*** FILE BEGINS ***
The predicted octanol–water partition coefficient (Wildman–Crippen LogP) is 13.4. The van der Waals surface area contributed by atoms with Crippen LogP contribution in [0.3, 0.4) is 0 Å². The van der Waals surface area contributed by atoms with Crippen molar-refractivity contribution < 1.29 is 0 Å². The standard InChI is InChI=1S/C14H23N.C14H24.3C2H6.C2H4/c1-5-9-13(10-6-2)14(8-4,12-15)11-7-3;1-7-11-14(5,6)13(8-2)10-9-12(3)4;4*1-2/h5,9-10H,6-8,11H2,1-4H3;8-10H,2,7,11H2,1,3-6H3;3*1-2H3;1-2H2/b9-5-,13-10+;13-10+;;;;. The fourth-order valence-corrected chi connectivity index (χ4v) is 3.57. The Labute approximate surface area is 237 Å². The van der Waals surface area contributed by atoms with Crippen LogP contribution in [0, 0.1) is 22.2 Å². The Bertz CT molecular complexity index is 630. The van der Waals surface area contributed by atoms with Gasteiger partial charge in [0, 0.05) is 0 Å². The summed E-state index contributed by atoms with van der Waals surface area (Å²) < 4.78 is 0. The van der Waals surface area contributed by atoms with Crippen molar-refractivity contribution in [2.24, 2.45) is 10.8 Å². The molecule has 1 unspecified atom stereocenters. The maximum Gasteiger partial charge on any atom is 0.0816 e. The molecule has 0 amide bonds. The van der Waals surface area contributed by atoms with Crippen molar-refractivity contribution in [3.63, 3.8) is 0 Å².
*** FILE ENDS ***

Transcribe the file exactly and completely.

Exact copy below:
The predicted octanol–water partition coefficient (Wildman–Crippen LogP) is 13.4. The van der Waals surface area contributed by atoms with Crippen LogP contribution in [0.3, 0.4) is 0 Å². The van der Waals surface area contributed by atoms with Crippen molar-refractivity contribution < 1.29 is 0 Å². The standard InChI is InChI=1S/C14H23N.C14H24.3C2H6.C2H4/c1-5-9-13(10-6-2)14(8-4,12-15)11-7-3;1-7-11-14(5,6)13(8-2)10-9-12(3)4;4*1-2/h5,9-10H,6-8,11H2,1-4H3;8-10H,2,7,11H2,1,3-6H3;3*1-2H3;1-2H2/b9-5-,13-10+;13-10+;;;;. The fourth-order valence-corrected chi connectivity index (χ4v) is 3.57. The Labute approximate surface area is 237 Å². The van der Waals surface area contributed by atoms with Crippen LogP contribution in [0, 0.1) is 22.2 Å². The Bertz CT molecular complexity index is 630. The van der Waals surface area contributed by atoms with Gasteiger partial charge in [0, 0.05) is 0 Å². The summed E-state index contributed by atoms with van der Waals surface area (Å²) < 4.78 is 0. The van der Waals surface area contributed by atoms with Crippen molar-refractivity contribution in [2.24, 2.45) is 10.8 Å². The molecule has 1 unspecified atom stereocenters. The maximum Gasteiger partial charge on any atom is 0.0816 e. The molecule has 0 amide bonds. The van der Waals surface area contributed by atoms with Crippen molar-refractivity contribution in [3.63, 3.8) is 0 Å².